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Follica website updated


#1

Enjoy

http://www.follicabio.com/


#2

Has the home skin disruption device actually been tested for efficacy, or do they just “think” it’ll work?


#3

Wow, a very bold statement from their website, they seem pretty confident.

“THE DOGMA WAS THAT YOU WERE BORN WITH THE TOTAL NUMBER OF HAIR FOLLICLES THAT YOU WERE EVER GOING TO HAVE. THEIR LOSS WAS CONSIDERED PERMANENT. NOW, WE KNOW IT’S NOT.”


#4

Anyone want to guess what the ingredient entails for the home use application? SETIPIPRANT?


#5

So I guess this will be the big test of Follica’s wounding concept. If the device makes hair grow faster, thicker, etc. maybe they’ll be able to declare it a success.

Interesting business strategy to possibly snatch victory out of the jaws of defeat.

Seriously, Follica is like the zombie company that never dies.

Personally, I don’t think they’ll ever be able to prove that this will create enough new hairs to make a big visible cosmetic improvement.


#6

If this works, they should post some pictures of before and after. If they can grow just one terminal hair, then they should be able to grow a thousand hairs. They have this and that but still no pictures.


#7

Superhl, I don’t think that it follows that if using this device grows one hair, then it will grow thousands. I think the wounding phenomenon is heavily dependent on local signaling environment in the skin, whether miniaturized and microscopic hair follicles are still intact, etc.

All this can vary from person to person, and not only that, I think all these variables can be different from one follicle on a person’s scalp to another. That’s why the phenomenon of wounding causing hair growth is so unpredictable. It’s completely dependent on a lot of conditions which we just can’t see, let alone control.


#8

Wounding results aren’t that unpredictable. They are predictably successful at producing a lot of very tiny barely-existent hairs. It gives a few scattered terminals too.

Follica can factually claim to produce a lot of “follicles” - but try pressing them about how many of those follicles are actually terminal hairs and see how forthcoming & confident they sound.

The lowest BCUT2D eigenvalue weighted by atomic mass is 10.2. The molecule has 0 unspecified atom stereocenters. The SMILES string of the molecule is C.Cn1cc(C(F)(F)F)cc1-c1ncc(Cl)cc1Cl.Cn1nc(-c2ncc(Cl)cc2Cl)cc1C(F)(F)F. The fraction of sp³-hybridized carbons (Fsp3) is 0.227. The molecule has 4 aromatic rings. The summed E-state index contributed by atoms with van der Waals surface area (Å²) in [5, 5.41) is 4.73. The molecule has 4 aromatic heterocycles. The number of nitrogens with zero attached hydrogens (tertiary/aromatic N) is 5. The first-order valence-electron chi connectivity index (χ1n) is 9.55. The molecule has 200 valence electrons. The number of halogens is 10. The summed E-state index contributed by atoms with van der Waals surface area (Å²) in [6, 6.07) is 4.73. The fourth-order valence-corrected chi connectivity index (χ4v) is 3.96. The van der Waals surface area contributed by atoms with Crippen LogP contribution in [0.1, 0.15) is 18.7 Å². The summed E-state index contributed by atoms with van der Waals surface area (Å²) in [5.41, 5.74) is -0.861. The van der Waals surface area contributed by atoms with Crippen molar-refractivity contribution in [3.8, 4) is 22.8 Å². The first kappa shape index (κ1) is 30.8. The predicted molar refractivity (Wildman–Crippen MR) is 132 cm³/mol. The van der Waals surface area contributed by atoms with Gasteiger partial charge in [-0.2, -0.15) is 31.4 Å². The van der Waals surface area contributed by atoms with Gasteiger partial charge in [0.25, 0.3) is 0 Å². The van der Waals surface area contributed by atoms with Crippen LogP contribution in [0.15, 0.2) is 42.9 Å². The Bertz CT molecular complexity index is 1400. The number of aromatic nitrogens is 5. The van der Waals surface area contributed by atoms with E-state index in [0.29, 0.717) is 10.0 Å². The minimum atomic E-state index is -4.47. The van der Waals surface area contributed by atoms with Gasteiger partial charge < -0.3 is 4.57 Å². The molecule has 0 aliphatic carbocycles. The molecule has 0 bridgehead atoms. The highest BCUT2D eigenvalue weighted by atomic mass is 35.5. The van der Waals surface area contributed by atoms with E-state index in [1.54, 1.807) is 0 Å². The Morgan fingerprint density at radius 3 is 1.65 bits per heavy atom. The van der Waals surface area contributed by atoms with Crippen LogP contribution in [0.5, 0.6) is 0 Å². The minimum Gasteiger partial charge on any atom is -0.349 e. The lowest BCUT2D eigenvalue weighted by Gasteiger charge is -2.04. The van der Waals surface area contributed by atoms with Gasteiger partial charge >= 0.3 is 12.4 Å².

They have not made any real progress until they demonstrate an improvement over the dermabrasion step alone. Until they give a back-to-back comparison of wounding alone versus whatever else they offer, they are basically just selling patented sandpaper.

Follica may be able to get away with selling glorified sandpaper, though. Wounding methods alone DO regrow some hairs, and for decades it has been getting little attention.


#9

Well, this is actually what I meant when I said the results are unpredictable. They may be predictable for getting tiny invisible hairs that no one can see, but they’re unpredictable when it comes to making visible, useful hairs that people will benefit from.

Before you undertake the procedure, you will have no idea if it’ll generate zero terminal hairs, one terminal hair, or 5, or 50. And from what I’ve heard and read, only in the rarest circumstances does it ever result in anything close to a visible cosmetic improvement.

Usually what happens is you dermabrade an area, and then (maybe) get a few terminal hairs popping up, and over the surrounding area, you still see nothing. And someone else can dermabrade the same balding area on their scalp and get even less than you got – completely zero.

To me, that is precisely the definition of “unpredictable”.

It doesn’t matter that people are getting a lot of invisible hair follicles. How does that help us? And, where’s the research that confirms that, anyway? Has a study ever been done that confirms dermabrading or wounding generates large numbers of invisible or vellus follicles??? I don’t recall hearing about that.


#10

Look at p 102, they claim 1/4 terminal, 3/4 neogenic. Who knows, but it’s interesting.

http://puretechhealth.com/images/investors/Puretech_Pi_e-Prospectus_Final_T08_CNB-v2.pdf

(This is the offering document for Puretech’s IPO).


#11

I referred to the wounding results being “predictable” as a bit of an opinion. It frustrates me how often people are surprised to see wounding cause the slightest hair gains at all.

If you put your arm in the flame of a blowtorch then it would be difficult to predict the exact shape and degree of the burn. But I would still call it “predictable” that a severe burn has been caused.

Superficial wounding --> small hair gains. It is predictable. It should come as no more of a surprise than Minoxidil causing hair gains.

As for the percentage of terminals versus non-terminal hairs produced?

I say the same thing as before. Show me a control group result for Follica’s method of wounding w/o the rest of their newest protocol. Maybe they have made legit progress against MPB or maybe they are selling repackaged dermabrasion.


#12

Fair enough. There is some data out there for a control group of wounding only for what Follica did. Here you go:

Control Group from Follica’s Phase II Trial:
https://patentscope.wipo.int/search/en/detail.jsf;jsessionid=60E1A33F9EE20FC1023A221CE4730435.wapp1nC?docId=WO2012078649&recNum=1&maxRec=&office=&prevFilter=&sortOption=&queryString=&tab=PCTDescription